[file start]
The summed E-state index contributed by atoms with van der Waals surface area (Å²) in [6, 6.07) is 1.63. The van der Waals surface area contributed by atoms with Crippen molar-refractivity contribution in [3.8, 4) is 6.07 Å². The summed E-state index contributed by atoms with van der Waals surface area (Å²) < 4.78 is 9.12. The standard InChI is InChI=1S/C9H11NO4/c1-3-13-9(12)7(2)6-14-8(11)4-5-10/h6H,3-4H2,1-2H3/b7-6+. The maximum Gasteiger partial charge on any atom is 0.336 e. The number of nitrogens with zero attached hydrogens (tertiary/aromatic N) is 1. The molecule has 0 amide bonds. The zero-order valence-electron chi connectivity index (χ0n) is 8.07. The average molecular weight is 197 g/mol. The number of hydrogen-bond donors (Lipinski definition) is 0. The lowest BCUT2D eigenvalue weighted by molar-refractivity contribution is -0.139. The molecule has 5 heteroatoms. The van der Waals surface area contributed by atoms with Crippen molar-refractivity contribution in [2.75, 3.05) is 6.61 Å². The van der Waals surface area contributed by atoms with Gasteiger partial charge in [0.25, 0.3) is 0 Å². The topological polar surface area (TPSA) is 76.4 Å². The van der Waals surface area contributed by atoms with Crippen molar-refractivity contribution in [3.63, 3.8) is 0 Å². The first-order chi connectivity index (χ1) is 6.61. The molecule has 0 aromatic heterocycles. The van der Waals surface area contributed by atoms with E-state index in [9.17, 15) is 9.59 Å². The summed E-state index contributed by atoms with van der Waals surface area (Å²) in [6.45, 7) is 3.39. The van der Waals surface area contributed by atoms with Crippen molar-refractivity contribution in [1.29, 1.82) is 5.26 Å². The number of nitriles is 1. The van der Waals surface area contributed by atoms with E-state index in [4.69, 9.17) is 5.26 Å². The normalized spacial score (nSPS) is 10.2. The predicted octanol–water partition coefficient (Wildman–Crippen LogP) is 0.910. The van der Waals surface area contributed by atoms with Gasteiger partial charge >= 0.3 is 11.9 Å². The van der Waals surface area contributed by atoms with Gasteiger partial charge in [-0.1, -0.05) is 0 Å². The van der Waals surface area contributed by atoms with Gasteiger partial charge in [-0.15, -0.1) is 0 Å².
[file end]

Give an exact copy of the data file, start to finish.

The summed E-state index contributed by atoms with van der Waals surface area (Å²) in [6, 6.07) is 1.63. The van der Waals surface area contributed by atoms with Crippen molar-refractivity contribution in [3.8, 4) is 6.07 Å². The summed E-state index contributed by atoms with van der Waals surface area (Å²) < 4.78 is 9.12. The standard InChI is InChI=1S/C9H11NO4/c1-3-13-9(12)7(2)6-14-8(11)4-5-10/h6H,3-4H2,1-2H3/b7-6+. The maximum Gasteiger partial charge on any atom is 0.336 e. The number of nitrogens with zero attached hydrogens (tertiary/aromatic N) is 1. The molecule has 0 amide bonds. The zero-order valence-electron chi connectivity index (χ0n) is 8.07. The average molecular weight is 197 g/mol. The number of hydrogen-bond donors (Lipinski definition) is 0. The lowest BCUT2D eigenvalue weighted by molar-refractivity contribution is -0.139. The molecule has 5 heteroatoms. The van der Waals surface area contributed by atoms with Crippen molar-refractivity contribution in [2.75, 3.05) is 6.61 Å². The van der Waals surface area contributed by atoms with Gasteiger partial charge in [0.25, 0.3) is 0 Å². The topological polar surface area (TPSA) is 76.4 Å². The van der Waals surface area contributed by atoms with Crippen molar-refractivity contribution in [3.63, 3.8) is 0 Å². The first-order chi connectivity index (χ1) is 6.61. The molecule has 0 aromatic heterocycles. The van der Waals surface area contributed by atoms with E-state index in [9.17, 15) is 9.59 Å². The summed E-state index contributed by atoms with van der Waals surface area (Å²) in [6.45, 7) is 3.39. The van der Waals surface area contributed by atoms with Crippen molar-refractivity contribution in [1.29, 1.82) is 5.26 Å². The number of nitriles is 1. The van der Waals surface area contributed by atoms with E-state index in [4.69, 9.17) is 5.26 Å². The normalized spacial score (nSPS) is 10.2. The predicted octanol–water partition coefficient (Wildman–Crippen LogP) is 0.910. The van der Waals surface area contributed by atoms with Gasteiger partial charge >= 0.3 is 11.9 Å². The van der Waals surface area contributed by atoms with Gasteiger partial charge in [-0.1, -0.05) is 0 Å². The van der Waals surface area contributed by atoms with Gasteiger partial charge in [-0.15, -0.1) is 0 Å².